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To the Editor: Risperidone, an atypical antipsychotic, has been reported to cause hyperprolactinemia, which may induce gynecomastia, galactorrhea, amenorrhea, and loss of libido and increase the long-term risk of osteoporosis. However, to our knowledge, all previous reports have focused on premenopausal patients (1, 2), and no geriatric cases have been reported. We present the case of an elderly patient who developed mastitis with risperidone-induced hyperprolactinemia. The lack of menstrual dysfunction and galactorrhea impeded the detection of the hyperprolactinemia side effect, which needs more attention in geriatric patients.
Ms. A, a 72-year-old schizophrenia patient who was married and had three children, had suffered from schizophrenia from age 32. Poor insight and poor drug compliance made her psychiatric condition unstable. She was admitted for auditory hallucinations and religious, persecutory, and somatic delusions. Treatment trials with many conventional antipsychotics had failed to produce any significant improvement. Risperidone was initially administered, at 4 mg/day; 3 months later, the dose was increased to 5 mg/day because Ms. A had not achieved remission.
Two months later, a tender 3×2-cm mass with an erythematous skin change over the left breast was noted, with purulent discharge from the nipple. Two left auxiliary lymph node enlargements (0.9×1.2 cm and 1.5×0.8 cm) were also detected. A medical evaluation revealed an elevated serum prolactin level (104.68 ng/ml). A sonogram-guided biopsy showed edema and diffuse infiltration by leukocytes within lobules, but no abnormal cells were noted. Results of tests for two tumor markers (CEA and CA 153) were both negative. Because of the appearance of mastitis, the oral antibiotic cefadroxil monohydrate was administered, and risperidone was switched to quetiapine, 600 mg/day. Ten days later, the breast mass and lymph node enlargement subsided completely, and Ms. A’s prolactin level fell to 20.55 ng/ml.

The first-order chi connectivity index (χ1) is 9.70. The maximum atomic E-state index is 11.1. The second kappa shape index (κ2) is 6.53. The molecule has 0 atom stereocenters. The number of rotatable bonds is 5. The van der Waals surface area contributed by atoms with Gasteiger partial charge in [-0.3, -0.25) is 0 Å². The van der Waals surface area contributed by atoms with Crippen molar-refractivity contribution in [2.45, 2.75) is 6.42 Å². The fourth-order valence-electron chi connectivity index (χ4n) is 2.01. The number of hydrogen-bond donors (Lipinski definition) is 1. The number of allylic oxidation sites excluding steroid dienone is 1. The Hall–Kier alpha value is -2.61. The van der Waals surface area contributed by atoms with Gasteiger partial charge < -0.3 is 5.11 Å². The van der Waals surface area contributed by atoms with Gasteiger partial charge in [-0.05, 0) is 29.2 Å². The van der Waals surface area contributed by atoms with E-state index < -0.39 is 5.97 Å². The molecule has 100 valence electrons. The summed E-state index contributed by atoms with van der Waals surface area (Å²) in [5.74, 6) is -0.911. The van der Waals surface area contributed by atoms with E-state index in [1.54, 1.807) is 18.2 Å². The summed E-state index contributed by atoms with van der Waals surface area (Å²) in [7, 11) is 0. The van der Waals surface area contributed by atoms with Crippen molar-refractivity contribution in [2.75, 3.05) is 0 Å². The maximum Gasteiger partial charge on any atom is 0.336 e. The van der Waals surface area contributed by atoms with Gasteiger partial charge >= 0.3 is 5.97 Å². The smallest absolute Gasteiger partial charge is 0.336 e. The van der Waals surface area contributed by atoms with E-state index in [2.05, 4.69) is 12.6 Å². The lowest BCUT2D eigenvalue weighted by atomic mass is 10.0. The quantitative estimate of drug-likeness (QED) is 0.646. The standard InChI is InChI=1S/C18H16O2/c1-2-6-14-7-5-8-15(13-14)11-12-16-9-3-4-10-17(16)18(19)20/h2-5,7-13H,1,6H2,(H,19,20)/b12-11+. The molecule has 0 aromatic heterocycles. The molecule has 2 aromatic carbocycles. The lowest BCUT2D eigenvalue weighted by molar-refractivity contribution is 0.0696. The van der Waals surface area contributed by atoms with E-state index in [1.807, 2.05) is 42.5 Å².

To our knowledge, this is the first reported geriatric case of risperidone-induced hyperprolactinemia with mastitis. Kearns et al. (3) reported that the prolactin level is inversely related to the age of risperidone-treated patients, and Kleinberg et al. (4) reported no association between prolactin level and the occurrence of side effects. In this case, the prolactin level was not very high but had led to severe side effects. It is possible that the changing endocrine system of geriatric patients may have different representations of hyperprolactinemia side effects. Although the results of human studies remain inconclusive, animal studies have shown that elevated prolactin levels increase the incidence of spontaneously occurring mammary tumors (5). Since geriatric patients are at higher risk for cancer, greater vigilance for hyperprolactinemia-related side effects is advised, and further research is required.
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